Playwright and screenwriter Topher Payne decided the ending of Shel Silverstein’s book The Giving Tree was just too problematic for kids, so he rewrote it. Maybe the author was just being funny, but many people, such as LitHub’s Emily Temple, are taking him seriously. Thanks to Mr. Payne, we now have a didactic, discussion-squashing diatribe that parents can print and paste into their own copies of the original story. For example, where the story once read:
“Can you give me a house?” “
“I have no house, said the tree.
“The forest is my house,
but you may cut off my branches
and build a house.
Then you will be happy.”
Payne has rewritten it to read:
“Can you give me a house?”
And the tree said-
“Okay, hold up. This is already
getting out of hand.”
“Look, I was fine with giving you the apples
to help you get back on your feet.
They’ll grow back next season anyway.
But no, I’m not giving you a house.
You know, I’ve seen boys like you
pull this nonsense
with other trees in the forest.
First it’s the apples, then the branches, then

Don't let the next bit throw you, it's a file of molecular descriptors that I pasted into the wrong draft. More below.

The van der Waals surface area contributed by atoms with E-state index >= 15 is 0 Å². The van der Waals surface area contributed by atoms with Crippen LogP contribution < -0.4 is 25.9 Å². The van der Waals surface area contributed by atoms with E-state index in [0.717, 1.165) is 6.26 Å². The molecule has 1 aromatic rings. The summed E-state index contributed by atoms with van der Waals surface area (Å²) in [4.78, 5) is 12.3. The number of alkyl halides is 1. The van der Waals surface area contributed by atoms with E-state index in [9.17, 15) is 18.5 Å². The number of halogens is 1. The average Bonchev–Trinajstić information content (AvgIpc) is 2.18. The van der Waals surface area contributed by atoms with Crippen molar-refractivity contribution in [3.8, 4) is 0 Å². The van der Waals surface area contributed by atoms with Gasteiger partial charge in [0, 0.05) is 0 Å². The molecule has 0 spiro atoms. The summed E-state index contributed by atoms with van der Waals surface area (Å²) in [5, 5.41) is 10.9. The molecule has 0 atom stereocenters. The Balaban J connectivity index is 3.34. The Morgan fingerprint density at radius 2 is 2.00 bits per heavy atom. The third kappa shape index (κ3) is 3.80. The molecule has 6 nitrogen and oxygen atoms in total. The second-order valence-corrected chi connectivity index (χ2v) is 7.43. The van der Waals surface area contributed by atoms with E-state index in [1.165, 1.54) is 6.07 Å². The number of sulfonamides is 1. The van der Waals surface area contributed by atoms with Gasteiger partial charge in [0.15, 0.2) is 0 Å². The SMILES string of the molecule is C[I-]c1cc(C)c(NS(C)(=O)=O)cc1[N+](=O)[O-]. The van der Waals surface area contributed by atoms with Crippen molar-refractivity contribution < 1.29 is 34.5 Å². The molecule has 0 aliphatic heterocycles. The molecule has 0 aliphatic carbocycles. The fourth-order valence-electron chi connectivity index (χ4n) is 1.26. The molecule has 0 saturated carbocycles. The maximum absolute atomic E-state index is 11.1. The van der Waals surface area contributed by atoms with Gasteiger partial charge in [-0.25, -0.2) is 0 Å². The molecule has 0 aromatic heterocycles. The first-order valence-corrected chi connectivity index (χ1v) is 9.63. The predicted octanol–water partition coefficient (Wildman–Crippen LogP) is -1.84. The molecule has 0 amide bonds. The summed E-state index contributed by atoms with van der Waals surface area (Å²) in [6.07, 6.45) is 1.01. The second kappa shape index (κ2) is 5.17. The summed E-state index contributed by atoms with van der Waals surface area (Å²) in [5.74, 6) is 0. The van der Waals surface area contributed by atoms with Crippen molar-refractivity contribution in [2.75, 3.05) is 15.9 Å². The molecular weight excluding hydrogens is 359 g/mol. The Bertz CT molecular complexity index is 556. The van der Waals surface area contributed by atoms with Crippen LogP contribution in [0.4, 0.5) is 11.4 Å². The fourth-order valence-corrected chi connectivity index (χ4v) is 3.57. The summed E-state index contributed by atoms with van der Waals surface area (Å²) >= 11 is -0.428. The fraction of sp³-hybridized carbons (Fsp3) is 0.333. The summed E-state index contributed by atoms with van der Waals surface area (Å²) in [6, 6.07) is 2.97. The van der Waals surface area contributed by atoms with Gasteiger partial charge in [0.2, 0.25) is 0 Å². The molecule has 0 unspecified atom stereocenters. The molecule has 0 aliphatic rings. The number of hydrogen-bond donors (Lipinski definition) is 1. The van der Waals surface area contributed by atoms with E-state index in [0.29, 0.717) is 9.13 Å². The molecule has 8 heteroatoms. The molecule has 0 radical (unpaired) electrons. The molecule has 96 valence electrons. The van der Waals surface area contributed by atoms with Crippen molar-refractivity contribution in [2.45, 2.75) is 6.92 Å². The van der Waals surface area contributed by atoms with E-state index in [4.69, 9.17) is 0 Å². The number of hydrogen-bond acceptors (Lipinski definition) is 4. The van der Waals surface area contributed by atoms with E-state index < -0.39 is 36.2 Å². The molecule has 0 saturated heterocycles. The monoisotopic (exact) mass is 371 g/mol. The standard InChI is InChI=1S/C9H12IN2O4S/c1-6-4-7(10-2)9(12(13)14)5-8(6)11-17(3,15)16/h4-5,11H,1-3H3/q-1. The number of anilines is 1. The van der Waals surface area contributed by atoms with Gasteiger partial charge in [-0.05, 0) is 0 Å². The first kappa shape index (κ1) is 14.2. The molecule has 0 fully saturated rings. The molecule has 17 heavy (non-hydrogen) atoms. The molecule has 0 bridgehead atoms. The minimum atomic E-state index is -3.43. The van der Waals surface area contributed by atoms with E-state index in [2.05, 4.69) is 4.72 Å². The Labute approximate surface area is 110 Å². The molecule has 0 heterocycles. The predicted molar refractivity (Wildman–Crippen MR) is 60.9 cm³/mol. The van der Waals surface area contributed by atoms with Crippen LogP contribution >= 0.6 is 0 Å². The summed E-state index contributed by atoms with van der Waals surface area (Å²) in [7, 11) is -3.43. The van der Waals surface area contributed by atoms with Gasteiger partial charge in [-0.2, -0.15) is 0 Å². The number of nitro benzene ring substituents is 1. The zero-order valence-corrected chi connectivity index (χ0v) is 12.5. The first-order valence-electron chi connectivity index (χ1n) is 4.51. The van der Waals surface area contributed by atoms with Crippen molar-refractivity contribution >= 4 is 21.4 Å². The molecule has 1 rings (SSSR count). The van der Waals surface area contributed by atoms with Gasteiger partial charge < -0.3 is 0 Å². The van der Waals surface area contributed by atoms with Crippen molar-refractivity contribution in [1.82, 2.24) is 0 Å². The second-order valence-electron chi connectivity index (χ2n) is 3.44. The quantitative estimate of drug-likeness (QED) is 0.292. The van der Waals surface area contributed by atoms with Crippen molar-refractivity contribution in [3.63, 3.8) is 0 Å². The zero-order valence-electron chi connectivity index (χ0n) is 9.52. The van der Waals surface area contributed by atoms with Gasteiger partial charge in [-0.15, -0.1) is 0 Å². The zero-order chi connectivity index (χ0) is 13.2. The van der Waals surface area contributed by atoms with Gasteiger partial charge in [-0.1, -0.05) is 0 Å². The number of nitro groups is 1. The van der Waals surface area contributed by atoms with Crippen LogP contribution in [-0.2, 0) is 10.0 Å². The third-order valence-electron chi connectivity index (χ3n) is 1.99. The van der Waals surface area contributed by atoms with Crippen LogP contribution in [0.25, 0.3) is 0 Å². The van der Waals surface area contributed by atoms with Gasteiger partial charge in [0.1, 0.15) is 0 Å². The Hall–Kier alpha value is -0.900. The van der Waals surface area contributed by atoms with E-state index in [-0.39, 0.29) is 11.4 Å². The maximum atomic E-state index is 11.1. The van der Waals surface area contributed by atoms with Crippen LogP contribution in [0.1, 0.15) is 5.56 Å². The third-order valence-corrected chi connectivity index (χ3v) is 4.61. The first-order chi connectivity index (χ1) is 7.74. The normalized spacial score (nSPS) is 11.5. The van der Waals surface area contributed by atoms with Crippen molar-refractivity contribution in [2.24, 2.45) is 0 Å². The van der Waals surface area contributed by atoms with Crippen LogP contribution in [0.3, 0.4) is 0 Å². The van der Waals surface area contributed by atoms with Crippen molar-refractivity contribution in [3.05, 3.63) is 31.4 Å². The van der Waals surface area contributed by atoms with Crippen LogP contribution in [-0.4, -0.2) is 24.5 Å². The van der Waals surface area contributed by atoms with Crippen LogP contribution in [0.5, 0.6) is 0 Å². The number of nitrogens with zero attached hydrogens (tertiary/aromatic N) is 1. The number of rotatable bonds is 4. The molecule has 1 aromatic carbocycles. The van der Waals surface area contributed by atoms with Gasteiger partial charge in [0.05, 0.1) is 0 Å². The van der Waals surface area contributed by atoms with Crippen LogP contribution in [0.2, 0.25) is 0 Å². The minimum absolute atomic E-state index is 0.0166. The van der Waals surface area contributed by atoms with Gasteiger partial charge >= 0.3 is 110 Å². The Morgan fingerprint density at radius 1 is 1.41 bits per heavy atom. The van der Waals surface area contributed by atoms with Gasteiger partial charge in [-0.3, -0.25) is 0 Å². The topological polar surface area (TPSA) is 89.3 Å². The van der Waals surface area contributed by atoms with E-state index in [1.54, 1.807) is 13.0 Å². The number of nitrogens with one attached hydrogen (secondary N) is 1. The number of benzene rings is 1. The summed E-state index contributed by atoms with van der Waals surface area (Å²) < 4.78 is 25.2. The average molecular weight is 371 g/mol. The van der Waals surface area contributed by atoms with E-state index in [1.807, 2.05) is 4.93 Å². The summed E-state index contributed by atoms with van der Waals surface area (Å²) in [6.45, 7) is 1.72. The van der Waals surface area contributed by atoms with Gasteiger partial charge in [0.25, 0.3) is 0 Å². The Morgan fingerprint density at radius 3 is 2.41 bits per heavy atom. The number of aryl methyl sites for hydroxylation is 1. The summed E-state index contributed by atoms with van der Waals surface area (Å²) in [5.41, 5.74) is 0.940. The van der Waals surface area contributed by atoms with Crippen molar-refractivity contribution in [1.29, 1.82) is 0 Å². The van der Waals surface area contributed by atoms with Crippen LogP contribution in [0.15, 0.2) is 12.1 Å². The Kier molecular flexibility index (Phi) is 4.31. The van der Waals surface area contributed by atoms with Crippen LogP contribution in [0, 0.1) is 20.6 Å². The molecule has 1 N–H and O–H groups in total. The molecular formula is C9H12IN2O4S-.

the trunk, and before you know it
that mighty beautiful tree
is just a sad little stump.
Well, look here, Boy, I love you like family,
But I am not going down like that.”
Excuse me? Perhaps this is just par for the course in our current climate, where books such as Antiracist Baby fly off the shelves. But this blatant dismissal of a child’s intelligence is shameful.
Silverstein was an internationally acclaimed author. His books and poems moved readers because of their oddness, lyricism, and emotion. Calling The Giving Tree “problematic” because it doesn’t explicitly spell out some moral you want it to have and changing its ending to fit your worldview ruins its literary merit and robs readers of the opportunity to learn from and discuss the story.
I personally always enjoyed The Giving Tree, finding it a helpful reflection on friendship and sacrifice. Perhaps it could also be seen as a metaphor for the true self-sacrifice it takes to be a parent, though Payne’s rewrite, if he read the original as this kind of metaphor, still misses the point, as there’s a distinction between his preachy screed and true tough love.
If you find the original Giving Tree tale upsetting, that’s a perfectly acceptable reaction. But true intellectual integrity requires us to engage with the story, not cover up its questions with silly moralism.